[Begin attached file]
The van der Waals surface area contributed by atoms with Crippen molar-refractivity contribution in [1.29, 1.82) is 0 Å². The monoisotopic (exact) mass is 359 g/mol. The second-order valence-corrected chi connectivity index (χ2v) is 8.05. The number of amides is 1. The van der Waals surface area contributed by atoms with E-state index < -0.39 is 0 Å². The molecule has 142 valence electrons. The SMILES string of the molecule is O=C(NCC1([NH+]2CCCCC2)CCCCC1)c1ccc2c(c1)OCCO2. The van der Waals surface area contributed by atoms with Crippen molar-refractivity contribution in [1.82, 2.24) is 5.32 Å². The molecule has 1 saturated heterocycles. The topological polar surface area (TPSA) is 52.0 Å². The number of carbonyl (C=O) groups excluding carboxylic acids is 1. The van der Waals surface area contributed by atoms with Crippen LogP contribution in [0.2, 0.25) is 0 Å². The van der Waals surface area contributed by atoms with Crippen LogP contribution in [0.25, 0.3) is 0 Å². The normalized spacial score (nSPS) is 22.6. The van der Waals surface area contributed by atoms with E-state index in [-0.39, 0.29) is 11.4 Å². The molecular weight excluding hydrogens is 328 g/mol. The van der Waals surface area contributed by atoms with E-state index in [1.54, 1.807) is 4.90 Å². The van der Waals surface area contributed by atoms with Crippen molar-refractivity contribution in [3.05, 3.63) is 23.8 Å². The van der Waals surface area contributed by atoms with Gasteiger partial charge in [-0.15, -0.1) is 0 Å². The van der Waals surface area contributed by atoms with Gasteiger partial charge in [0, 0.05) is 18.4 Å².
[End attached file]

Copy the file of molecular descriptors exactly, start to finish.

The van der Waals surface area contributed by atoms with Crippen molar-refractivity contribution in [1.29, 1.82) is 0 Å². The monoisotopic (exact) mass is 359 g/mol. The second-order valence-corrected chi connectivity index (χ2v) is 8.05. The number of amides is 1. The van der Waals surface area contributed by atoms with E-state index < -0.39 is 0 Å². The molecule has 142 valence electrons. The SMILES string of the molecule is O=C(NCC1([NH+]2CCCCC2)CCCCC1)c1ccc2c(c1)OCCO2. The van der Waals surface area contributed by atoms with Crippen molar-refractivity contribution in [1.82, 2.24) is 5.32 Å². The molecule has 1 saturated heterocycles. The topological polar surface area (TPSA) is 52.0 Å². The number of carbonyl (C=O) groups excluding carboxylic acids is 1. The van der Waals surface area contributed by atoms with Crippen LogP contribution in [0.2, 0.25) is 0 Å². The van der Waals surface area contributed by atoms with Crippen LogP contribution in [0.25, 0.3) is 0 Å². The normalized spacial score (nSPS) is 22.6. The van der Waals surface area contributed by atoms with E-state index in [-0.39, 0.29) is 11.4 Å². The molecular weight excluding hydrogens is 328 g/mol. The van der Waals surface area contributed by atoms with E-state index in [1.54, 1.807) is 4.90 Å². The van der Waals surface area contributed by atoms with Crippen molar-refractivity contribution in [3.05, 3.63) is 23.8 Å². The van der Waals surface area contributed by atoms with Gasteiger partial charge in [-0.15, -0.1) is 0 Å². The van der Waals surface area contributed by atoms with Gasteiger partial charge in [0, 0.05) is 18.4 Å².